A number of pensioners refused to give permission, on the grounds that their personal data enjoyed detailed protection under data protection law and that there is nothing in the 2006 Regulations to require a former officer to submit any medical records made by any other doctor to the force or to any doctor employed by the force.

A further concern expressed by some pensioners was that they had no confidence Staffordshire Police was capable of conducting the review process lawfully. The content of various policy and process documents created by Staffordshire Police concerning the review programme arguably contained misinformation and misrepresentation of law.

A number of reviews were held, and the doctor tasked by Staffordshire Police to decide whether there had been any alteration in degree of disablement reported that, in some instances, due to the absence of permission to access medical records, he could not make a decision. The doctor later withdrew himself from any further involvement in the review process.

In December 2017 Staffordshire Police published a letter which sought to apportion all blame on the difficulties being experienced to, ‘a small number of individuals’.

It emerged that in the majority of instances where pensioners had refused unrestricted access to their medical records no decision was made on alteration of degree of disablement, despite it being a requirement of the relevant regulation (regulation 30) that the appointed doctor is referred the question ‘for decision’.

Each of the individuals concerned had attended an appointment arranged by the force with the force’s doctor. They answered all questions which were put to them, and allowed themselves to be medically examined where this was requested. Some provided medical evidence showing there had been no alteration in their degree of disablement. in some cases, the pensioners were recalled within months to attend a second medical examination. Again, they fully complied.

On 26th November 2018, we reported that seventeen pensioners had had their pensions reduced.

This is the letter that was sent out to those who had refused permission for unrestricted access to their medical records. We reproduce a redacted copy of one of those letters here.

Morgan letter redacted

 

The letters announce that Staffordshire Police has turned to regulation 33, which it relies on as giving authority to reduce the injury pensions of those who had refused permission for unrestricted access to their medical and access to financial records.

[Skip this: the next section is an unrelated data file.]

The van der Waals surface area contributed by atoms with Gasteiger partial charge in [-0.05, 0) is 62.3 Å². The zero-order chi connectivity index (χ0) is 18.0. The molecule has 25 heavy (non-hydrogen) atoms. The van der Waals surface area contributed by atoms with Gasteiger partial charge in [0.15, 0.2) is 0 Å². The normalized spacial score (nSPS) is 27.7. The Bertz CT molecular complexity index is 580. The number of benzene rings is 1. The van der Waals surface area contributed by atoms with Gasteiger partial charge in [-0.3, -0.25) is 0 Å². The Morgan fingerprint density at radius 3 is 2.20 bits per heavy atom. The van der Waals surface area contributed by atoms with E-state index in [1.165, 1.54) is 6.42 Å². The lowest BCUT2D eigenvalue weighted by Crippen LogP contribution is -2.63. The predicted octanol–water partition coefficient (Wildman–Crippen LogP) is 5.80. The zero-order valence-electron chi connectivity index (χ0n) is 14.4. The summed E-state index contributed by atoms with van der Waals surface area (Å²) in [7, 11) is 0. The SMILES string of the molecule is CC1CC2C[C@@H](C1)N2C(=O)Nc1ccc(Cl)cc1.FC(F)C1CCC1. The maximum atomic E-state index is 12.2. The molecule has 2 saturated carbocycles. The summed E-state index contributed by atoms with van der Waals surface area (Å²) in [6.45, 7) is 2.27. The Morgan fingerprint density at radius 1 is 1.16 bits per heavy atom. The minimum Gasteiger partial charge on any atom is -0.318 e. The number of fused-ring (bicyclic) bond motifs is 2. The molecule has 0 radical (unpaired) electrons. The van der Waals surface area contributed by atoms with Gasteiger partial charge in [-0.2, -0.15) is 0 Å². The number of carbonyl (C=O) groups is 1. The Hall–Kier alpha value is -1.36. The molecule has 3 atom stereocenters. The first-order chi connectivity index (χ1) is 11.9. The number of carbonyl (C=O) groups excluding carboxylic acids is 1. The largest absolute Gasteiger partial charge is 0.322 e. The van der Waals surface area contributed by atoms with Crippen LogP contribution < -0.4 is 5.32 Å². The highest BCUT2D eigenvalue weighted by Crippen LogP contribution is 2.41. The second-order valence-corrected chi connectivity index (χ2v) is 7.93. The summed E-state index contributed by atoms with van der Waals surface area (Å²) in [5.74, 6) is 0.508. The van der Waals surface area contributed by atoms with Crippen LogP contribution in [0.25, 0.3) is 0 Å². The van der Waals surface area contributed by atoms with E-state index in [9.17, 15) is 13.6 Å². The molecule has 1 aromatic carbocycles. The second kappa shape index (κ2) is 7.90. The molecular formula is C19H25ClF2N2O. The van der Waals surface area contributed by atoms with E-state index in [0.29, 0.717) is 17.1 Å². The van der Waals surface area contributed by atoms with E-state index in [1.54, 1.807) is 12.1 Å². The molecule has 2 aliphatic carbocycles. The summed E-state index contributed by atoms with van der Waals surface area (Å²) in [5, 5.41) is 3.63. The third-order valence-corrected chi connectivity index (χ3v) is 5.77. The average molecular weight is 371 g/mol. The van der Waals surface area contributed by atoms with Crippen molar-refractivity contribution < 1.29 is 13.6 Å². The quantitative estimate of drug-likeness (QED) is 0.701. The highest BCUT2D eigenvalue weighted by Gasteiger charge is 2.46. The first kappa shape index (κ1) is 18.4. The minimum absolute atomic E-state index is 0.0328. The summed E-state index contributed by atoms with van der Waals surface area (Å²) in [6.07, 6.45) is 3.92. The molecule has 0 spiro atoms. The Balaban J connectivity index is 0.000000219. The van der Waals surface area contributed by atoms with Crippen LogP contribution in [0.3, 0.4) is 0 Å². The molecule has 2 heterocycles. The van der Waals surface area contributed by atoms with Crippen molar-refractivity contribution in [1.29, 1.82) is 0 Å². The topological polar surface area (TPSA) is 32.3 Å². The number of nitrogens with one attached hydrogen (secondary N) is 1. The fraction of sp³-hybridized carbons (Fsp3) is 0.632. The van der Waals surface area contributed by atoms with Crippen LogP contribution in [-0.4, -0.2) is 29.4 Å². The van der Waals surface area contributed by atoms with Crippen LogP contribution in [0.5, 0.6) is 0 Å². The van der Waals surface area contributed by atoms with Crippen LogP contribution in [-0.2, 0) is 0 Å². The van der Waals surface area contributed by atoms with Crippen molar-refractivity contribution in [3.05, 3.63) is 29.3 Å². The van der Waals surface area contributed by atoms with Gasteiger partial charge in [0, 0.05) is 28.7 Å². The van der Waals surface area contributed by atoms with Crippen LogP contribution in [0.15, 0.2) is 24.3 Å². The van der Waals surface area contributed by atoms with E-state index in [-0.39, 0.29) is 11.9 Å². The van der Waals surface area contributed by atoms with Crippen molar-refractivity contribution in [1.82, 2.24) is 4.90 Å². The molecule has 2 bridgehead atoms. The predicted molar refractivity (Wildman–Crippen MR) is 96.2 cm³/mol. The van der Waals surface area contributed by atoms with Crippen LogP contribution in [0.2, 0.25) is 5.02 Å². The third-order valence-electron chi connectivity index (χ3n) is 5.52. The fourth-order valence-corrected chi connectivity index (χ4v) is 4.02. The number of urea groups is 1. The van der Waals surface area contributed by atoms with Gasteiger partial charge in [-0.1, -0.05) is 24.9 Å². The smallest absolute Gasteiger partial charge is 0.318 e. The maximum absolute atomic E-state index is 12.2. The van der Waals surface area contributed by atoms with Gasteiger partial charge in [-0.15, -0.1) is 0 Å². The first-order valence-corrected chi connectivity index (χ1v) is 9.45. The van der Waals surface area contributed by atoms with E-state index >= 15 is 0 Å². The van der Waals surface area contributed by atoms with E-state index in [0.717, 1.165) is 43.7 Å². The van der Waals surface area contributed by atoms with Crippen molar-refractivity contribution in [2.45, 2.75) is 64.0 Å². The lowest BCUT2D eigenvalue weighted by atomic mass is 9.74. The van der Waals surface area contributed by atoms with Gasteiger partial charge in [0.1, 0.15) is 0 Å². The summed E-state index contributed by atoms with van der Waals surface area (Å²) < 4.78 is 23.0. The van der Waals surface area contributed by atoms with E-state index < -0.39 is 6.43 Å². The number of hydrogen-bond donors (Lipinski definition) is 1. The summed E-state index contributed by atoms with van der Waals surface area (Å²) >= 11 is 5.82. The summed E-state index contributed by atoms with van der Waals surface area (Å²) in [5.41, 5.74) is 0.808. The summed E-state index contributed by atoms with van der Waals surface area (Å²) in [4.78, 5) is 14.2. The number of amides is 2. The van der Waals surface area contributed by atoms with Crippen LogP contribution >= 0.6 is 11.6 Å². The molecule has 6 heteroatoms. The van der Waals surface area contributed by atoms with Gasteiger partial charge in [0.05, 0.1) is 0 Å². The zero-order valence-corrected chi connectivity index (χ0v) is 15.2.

It is worth reproducing regulation 33 here:

Refusal to be medically examined

  1. If a question is referred to a medical authority under regulation 30, 31 or 32 and the person concerned wilfully or negligently fails to submit himself to such medical examination or to attend such interviews as the medical authority may consider necessary in order to enable him to make his decision, then—

(a) if the question arises otherwise than on an appeal to a board of medical referees, the police authority may make their determination on such evidence and medical advice as they in their discretion think necessary;

(b) if the question arises on an appeal to a board of medical referees, the appeal shall be deemed to be withdrawn.

 

The letter indicates that Staffordshire Police has taken the view that it was not enough for the individuals concerned to have submitted themselves to such medical examination as had been arranged for them with the force’s doctor, and to have allowed themselves to be interviewed by the doctor.  Staffordshire Police appears to believe regulation 30 covers access to personal medical and financial information. Staffordshire Police thus claims there has been either a wilful or negligent refusal.

Consequently, a decision has been made by the force to reduce the pensions of the individuals concerned.

Moreover, the reductions are to be back-dated to the time when they saw the force’s doctor.

The letter is essentially identical to each individual. Each letter fails to give any reason or insight into how the decision to reduce the pensions was taken, or on what evidence.

IODPA understands that solicitors have been instructed in challenging this extraordinary action by Staffordshire Police.

We will provide updates as the situation evolves.

Mark Botham Appears In NARPO News

Mark Botham Appears In NARPO News

The “November 2018 | Issue 96” edition of the monthly NARPO magazine contained this full page article by Mark Botham.

Mark is the Managing Director of Botham Solutions which provides training, a health and safety consultancy and advises on matters such as police pensions. He is an ex Yorkshire Police Federation rep of nineteen years and spent ten as chairman of the county branch. He holds a BA Hons, Post Graduate Diploma in Law, Post Graduate Certificate in Law, Post Diploma in Law and Master of Law and currently works for Haven Solicitors.

It is great to see some sound legal advice being published for all officers that have been injured on duty.

Here is his article –

 

img20181105_18341676

 

This article has been reproduced by kind permission of Mark Botham and the National Association of Retired Police Officers.

Mark can be contacted via Haven Solicitors – havensolicitors.co.uk